Receptor tyrosine kinases (RTKs) from the epidermal growth factor (EGF) receptor, or ErbB, family have been implicated in a number of different human cancers. The EGF receptor itself (EGFR) and its relative ErbB2/HER2/Neu are now well-validated targets of approved therapies used in breast, lung, colorectal, and other cancers. Although these agents represent a significant advance in the fight against cancer, their modest efficacy, plus problems with resistance, indicate that they are not optimized. Consequently, there is significant interest in the development of additional ErbB receptor-targeted therapeutic agents that can be used alongside (or instead of) the existing drugs. For this reason, a detailed understanding of the regulation of the EGF receptor family is biomedically significant. Structural studies of isolated ErbB receptor extracellular and intracellular regions have yielded quite a sophisticated view of elements of the ErbB receptor activation process. However, the resulting models fail to explain several key, and long-established, properties of the cell surface receptors in their native membranes. Current structural models cannot explain the apparent existence of two affinity classes of EGF receptors on the cell surface, or negative cooperativity in EGF binding. Moreover, these models give no insight into the nature of the pre-formed dimers of EGFR and other ErbB receptors that have been observed using a wide variety of methods. In comparative studies of EGFR extracellular regions from different organisms, we have recently obtained insights into the likely structural nature of pre-formed EGF receptors. We have also seen evidence for communication between EGF binding sites in asymmetric receptor dimers of the sort that would be expected in a negatively cooperative system. To understand these processes, we propose to combine experiments on intact receptors at the cell surface with studies of the corresponding isolated extracellular regions, and structural analyses. By comparing ligand binding and dimerization properties in solution and at cell membranes, our goal is to bridge the current gulf between the structural information about EGFR family members and our understanding of their binding and signaling properties in cells.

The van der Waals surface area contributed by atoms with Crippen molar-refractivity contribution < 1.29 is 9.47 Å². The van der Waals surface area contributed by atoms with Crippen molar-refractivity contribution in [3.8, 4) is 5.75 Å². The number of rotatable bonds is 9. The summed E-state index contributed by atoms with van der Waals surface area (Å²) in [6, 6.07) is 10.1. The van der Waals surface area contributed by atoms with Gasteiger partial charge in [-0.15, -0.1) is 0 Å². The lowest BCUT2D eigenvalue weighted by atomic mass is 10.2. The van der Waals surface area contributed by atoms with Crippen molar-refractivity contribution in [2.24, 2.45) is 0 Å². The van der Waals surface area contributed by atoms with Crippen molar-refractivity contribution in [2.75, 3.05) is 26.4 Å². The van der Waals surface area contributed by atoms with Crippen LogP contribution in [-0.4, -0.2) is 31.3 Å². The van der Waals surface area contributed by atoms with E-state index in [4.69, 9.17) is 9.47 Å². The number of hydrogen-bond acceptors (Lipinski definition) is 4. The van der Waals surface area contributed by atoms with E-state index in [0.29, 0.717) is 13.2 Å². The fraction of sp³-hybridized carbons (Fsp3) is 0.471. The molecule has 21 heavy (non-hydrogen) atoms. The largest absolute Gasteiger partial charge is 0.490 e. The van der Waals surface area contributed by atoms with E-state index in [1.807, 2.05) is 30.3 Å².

Our Specific Aims are: A To test the hypothesis that pre-formed dimers of untethered EGFR molecules are required for negative cooperativity in ligand binding B To test the hypothesis that `low-affinity'EGFR ligands occupy only one class of receptor binding site, and that this defines their signaling characteristics C To test the hypothesis that ErbB2-containing heterodimers resemble an asymmetric high-affinity EGF/EGFR complex.
Cell-surface growth factor receptors from the EGF receptor (or ErbB) family are involved in many human diseases from cancers to heart disease to schizophrenia, and were the first molecules to be specifically targeted with current-generation cancer therapeutics (e.g. Herceptin, Erbitux and Iressa). Many profound gaps still exist in our knowledge of how these receptors function: for example, it is not clear how a single receptor from this family is capable of eliciting different cellular responses upon stimulation by its several distinct ligands. Our studies suggest detailed explanations for this phenomenon, which should be exploitable for specifically blocking certain responses when they go awry in particular diseases (such as cancers and schizophrenia). We anticipate that the mechanistic insight provided by our proposed research will stimulate work towards a new generation of more sophisticated ErbB receptor-targeted therapeutics.
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